Student credit card debt outpaces inflation
November 25, 2011
By: Joe Taylor Jr.
The job market may recover, but the credit of a young generation of Americans remains in jeopardy, according to a report issued this month by TD Economics.
The research team, funded by the global TD Bank Group, warns that credit card debt among American college students has "ballooned" faster than the rate of inflation. Without targeted training in household math, budgeting and personal finance, a wave of young graduates may face years of restricted access to the best insurance, mortgage and credit card deals.
Economists Craig Alexander, James Marple and Chris Jones reviewed statistics from Sallie Mae, the U.S. Department of Education and the Federal Reserve Bank of Cleveland for their report, available for free from the TD Bank Group's website. Changing relationships between employers and the workforce require most Americans to save for retirement instead of relying on defined benefit pension plans. Yet, the report's authors uncovered evidence that most students can barely cover their current expenses, often neglecting retirement savings.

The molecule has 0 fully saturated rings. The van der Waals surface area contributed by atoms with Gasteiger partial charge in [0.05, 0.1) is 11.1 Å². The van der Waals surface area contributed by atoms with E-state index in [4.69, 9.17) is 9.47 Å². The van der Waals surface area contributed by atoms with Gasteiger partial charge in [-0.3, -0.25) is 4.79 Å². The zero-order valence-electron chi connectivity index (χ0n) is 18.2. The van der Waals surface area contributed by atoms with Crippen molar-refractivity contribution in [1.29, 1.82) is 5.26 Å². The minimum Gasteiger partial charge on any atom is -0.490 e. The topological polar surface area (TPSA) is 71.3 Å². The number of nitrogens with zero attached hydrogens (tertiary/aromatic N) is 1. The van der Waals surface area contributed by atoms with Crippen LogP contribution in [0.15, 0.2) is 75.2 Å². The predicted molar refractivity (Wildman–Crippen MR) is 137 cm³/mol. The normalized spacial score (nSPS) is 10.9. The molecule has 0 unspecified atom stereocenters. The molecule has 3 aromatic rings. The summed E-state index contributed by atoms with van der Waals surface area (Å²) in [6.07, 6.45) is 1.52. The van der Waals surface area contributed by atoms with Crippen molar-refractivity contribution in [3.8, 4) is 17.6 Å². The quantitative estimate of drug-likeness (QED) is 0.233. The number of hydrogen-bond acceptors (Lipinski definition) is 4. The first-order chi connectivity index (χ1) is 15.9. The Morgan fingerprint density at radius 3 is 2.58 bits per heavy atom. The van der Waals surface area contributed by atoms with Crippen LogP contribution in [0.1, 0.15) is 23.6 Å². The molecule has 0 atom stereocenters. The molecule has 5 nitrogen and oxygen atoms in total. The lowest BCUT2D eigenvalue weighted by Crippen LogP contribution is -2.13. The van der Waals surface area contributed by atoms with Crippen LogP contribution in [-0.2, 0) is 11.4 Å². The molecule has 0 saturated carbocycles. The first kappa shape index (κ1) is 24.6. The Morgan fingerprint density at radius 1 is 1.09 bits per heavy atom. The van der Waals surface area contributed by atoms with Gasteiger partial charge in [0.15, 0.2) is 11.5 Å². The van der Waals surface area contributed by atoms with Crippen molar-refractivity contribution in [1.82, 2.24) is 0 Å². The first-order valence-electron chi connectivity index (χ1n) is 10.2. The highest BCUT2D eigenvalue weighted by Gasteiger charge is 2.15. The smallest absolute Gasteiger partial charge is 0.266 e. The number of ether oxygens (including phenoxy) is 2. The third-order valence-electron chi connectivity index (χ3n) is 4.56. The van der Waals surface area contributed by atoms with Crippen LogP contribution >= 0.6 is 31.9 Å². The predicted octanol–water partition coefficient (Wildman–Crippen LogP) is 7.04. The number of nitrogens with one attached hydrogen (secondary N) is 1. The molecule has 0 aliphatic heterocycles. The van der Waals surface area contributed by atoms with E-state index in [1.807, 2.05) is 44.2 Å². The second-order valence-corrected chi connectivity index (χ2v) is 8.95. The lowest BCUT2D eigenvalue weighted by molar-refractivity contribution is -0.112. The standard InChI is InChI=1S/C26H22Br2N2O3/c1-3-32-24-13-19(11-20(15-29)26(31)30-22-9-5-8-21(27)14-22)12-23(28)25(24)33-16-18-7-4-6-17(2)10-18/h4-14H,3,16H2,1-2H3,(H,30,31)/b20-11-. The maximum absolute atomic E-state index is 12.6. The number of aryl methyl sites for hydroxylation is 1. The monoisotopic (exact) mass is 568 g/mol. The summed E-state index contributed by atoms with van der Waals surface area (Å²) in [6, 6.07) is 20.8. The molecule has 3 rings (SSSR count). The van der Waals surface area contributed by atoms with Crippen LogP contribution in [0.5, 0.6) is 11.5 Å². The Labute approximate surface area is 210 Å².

Customer service can save young citizens from a lifetime of debt
The study's authors suggest that a lack of accountability enables young Americans to dive deeply into debt with little understanding of how defaulted credit cards and student loans can impact future life choices. Instead of making financial sacrifices while still in school, more than half of American college students carry balances on four or more credit cards. Sallie Mae's data suggests that American families avoid talking about money at home, leaving many students without a strong basis on which to make financial decisions.
The report points out that neighborhood bank branches and other local financial institutions can play important roles in educating young consumers. Introducing bankers and financial educators into the lives of very young Americans can drive stronger math and reasoning skills, the authors say. Combining formal financial literacy programs in middle and high school with personal mentoring from banking professionals can make money management less intimidating, according to the report.